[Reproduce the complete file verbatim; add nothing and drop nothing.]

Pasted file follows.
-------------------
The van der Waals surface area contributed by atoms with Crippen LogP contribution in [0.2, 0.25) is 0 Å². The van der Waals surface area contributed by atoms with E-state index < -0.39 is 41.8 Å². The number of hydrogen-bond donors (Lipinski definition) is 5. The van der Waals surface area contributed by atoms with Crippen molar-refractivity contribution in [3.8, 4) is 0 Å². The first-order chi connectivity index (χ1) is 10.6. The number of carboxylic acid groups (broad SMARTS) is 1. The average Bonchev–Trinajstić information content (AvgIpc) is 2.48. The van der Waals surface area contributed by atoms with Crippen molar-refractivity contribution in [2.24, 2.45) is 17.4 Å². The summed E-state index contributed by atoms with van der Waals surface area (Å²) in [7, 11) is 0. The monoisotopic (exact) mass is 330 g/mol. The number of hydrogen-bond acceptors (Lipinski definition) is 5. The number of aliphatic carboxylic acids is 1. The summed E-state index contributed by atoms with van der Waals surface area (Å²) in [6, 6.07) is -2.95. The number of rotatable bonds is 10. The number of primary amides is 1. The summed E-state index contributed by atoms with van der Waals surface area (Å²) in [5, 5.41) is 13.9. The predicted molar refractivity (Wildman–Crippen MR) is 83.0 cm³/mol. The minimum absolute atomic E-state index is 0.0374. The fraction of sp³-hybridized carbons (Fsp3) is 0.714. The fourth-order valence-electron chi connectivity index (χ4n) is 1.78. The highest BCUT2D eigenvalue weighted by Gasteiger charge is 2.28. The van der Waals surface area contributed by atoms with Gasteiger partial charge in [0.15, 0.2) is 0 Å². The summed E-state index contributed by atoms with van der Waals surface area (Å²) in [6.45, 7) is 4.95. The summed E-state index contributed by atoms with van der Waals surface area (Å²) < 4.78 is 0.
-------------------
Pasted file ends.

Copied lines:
The van der Waals surface area contributed by atoms with Crippen LogP contribution in [0.2, 0.25) is 0 Å². The van der Waals surface area contributed by atoms with E-state index < -0.39 is 41.8 Å². The number of hydrogen-bond donors (Lipinski definition) is 5. The van der Waals surface area contributed by atoms with Crippen molar-refractivity contribution in [3.8, 4) is 0 Å². The first-order chi connectivity index (χ1) is 10.6. The number of carboxylic acid groups (broad SMARTS) is 1. The average Bonchev–Trinajstić information content (AvgIpc) is 2.48. The van der Waals surface area contributed by atoms with Crippen molar-refractivity contribution in [2.24, 2.45) is 17.4 Å². The summed E-state index contributed by atoms with van der Waals surface area (Å²) in [7, 11) is 0. The monoisotopic (exact) mass is 330 g/mol. The number of hydrogen-bond acceptors (Lipinski definition) is 5. The number of aliphatic carboxylic acids is 1. The summed E-state index contributed by atoms with van der Waals surface area (Å²) in [6, 6.07) is -2.95. The number of rotatable bonds is 10. The number of primary amides is 1. The summed E-state index contributed by atoms with van der Waals surface area (Å²) in [5, 5.41) is 13.9. The predicted molar refractivity (Wildman–Crippen MR) is 83.0 cm³/mol. The minimum absolute atomic E-state index is 0.0374. The fraction of sp³-hybridized carbons (Fsp3) is 0.714. The fourth-order valence-electron chi connectivity index (χ4n) is 1.78. The highest BCUT2D eigenvalue weighted by Gasteiger charge is 2.28. The van der Waals surface area contributed by atoms with Gasteiger partial charge in [0.15, 0.2) is 0 Å². The summed E-state index contributed by atoms with van der Waals surface area (Å²) in [6.45, 7) is 4.95. The summed E-state index contributed by atoms with van der Waals surface area (Å²) < 4.78 is 0.